Permanency Tip of the Week: I Am Done with Seeking Permanency
In working with people who have repeatedly experienced disappointment, one of the possible reactions we see is them giving up trying entirely. Learned helplessness can be a powerful and debilitating reaction. When we see this response in our Youth, it is important that we empathize with our Youth and help normalize their experience. This also might lead us to need to slow down or reduce their involvement in the Permanency process until they feel stronger and more secure emotionally; however, our Permanency efforts can continue “behind the scenes.”
Permanency Success Story of the Week: What Does Family Finding Success Look Like, Carly?
A Family for Every Child – When children enter their teens, their drive to know who they are and where they come from increases dramatically. Carly is a prime example of a young woman determined to connect with her parents no matter what the consequences. The teenage Carly was a bit rebellious and was having difficulty in her placements. She had been in and out of the local Safe Center several times during her adolescent years and seemed restless…The Family Finding volunteer first spoke with Carly’s paternal grandmother who filled in the family tree and shared phone numbers and contact information for two sisters and Dad. When the family was contacted, they expressed excitement that Carly had finally been ‘found’. However, there was nobody more surprising (or surprised) than Dad…Although the caseworker was reluctant to proceed with the connection after the profound incident Carly had experienced with her mother, eventually a meeting occurred and Carly was re-connected with her father and the other safe family members who so much wanted her in their lives.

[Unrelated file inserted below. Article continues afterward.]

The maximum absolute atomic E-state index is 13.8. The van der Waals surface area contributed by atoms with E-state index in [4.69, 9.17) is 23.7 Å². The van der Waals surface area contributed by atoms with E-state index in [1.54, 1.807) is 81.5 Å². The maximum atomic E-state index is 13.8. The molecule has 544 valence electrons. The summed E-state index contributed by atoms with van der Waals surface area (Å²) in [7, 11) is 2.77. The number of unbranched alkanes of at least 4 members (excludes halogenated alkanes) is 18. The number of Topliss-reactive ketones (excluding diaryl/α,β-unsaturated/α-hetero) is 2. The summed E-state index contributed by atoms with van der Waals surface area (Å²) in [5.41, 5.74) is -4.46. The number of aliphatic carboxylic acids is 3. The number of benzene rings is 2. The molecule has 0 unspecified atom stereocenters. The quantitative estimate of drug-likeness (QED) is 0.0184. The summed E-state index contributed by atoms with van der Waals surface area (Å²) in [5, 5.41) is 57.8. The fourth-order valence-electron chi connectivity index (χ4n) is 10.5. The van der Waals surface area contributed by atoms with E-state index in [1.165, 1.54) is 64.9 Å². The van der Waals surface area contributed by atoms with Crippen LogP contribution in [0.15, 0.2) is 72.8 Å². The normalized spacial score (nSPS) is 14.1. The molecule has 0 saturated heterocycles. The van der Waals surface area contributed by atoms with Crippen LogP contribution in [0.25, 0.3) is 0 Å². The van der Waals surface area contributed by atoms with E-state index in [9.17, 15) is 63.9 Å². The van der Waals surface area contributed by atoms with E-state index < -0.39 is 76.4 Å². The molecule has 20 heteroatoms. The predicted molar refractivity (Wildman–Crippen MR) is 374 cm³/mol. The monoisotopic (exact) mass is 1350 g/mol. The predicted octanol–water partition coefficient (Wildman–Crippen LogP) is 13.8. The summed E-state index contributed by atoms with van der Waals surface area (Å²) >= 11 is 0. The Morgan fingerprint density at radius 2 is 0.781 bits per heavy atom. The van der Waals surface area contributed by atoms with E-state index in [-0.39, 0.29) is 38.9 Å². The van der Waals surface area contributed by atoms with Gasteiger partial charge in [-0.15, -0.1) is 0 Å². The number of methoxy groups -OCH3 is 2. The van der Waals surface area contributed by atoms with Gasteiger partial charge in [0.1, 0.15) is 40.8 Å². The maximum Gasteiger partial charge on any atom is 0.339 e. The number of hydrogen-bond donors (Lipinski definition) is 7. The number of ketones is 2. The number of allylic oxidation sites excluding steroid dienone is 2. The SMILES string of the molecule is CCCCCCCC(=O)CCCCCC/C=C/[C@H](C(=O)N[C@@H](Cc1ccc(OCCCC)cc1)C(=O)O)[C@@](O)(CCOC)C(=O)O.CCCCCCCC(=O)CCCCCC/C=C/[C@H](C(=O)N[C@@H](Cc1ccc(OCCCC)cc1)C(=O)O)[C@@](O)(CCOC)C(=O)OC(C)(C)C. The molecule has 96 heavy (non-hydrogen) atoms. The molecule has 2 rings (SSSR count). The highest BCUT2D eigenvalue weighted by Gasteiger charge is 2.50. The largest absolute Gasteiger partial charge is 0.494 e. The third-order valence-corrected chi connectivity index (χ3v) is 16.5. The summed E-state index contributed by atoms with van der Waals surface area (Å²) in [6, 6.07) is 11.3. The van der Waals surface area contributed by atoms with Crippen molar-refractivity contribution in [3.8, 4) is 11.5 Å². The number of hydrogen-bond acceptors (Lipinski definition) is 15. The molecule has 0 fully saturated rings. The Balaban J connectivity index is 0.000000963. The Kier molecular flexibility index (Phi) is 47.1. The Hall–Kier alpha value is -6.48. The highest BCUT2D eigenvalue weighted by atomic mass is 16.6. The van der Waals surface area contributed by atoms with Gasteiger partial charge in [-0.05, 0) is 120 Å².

Permanency Related Articles:
Dave Thomas Foundation for Adoption – On July 31, 1992, Dave Thomas, himself adopted, established the Dave Thomas Foundation for Adoption to raise awareness about the need for foster care adoption and employee adoption benefits. Since then, the Foundation has continued that work while aggressively expanding its impact into new areas. In 2004, the Foundation launched its signature program, Wendy’s Wonderful Kids, which provides grants to public and private agencies to hire recruiters specifically trained in the evidence-based child-focused recruitment model. These recruiters find loving homes for children who have been in foster care the longest, and since inception, more than 6,000 children have gone home to their forever families. In addition to Wendy’s Wonderful Kids, the Foundation is a founding partner of National Adoption Day, a day courts across the country set aside to celebrate and finalize adoptions. The Foundation is also the driving force behind Adoption-Friendly Workplace, a program that encourages employers to offer adoption benefits including financial reimbursement and paid time off. Each year the Foundation recognizes the Top 100 Best Adoption-Friendly Workplaces for their role in supporting employees as they grow their families through adoption.
Child Welfare League of America – On Thursday, January 19, HHS released the 2015 Child Maltreatment Report. In Fiscal Year 2015, approximately 683,000 children were victims of abuse and neglect. Comparing the national estimate of victims from 2011 (658,000) to the rounded number of reported victims in 2015 (683,000) shows an increase of 3.8 percent…A nationally estimated 1,670 children died from abuse and neglect at a rate of 2.25 per 100,000 children in the population. This represents a 5.7 percent increase from the 2011 national estimate of 1,580. Fatality rates by state ranged from 0.00 to 5.67 per 100,000 children in the population.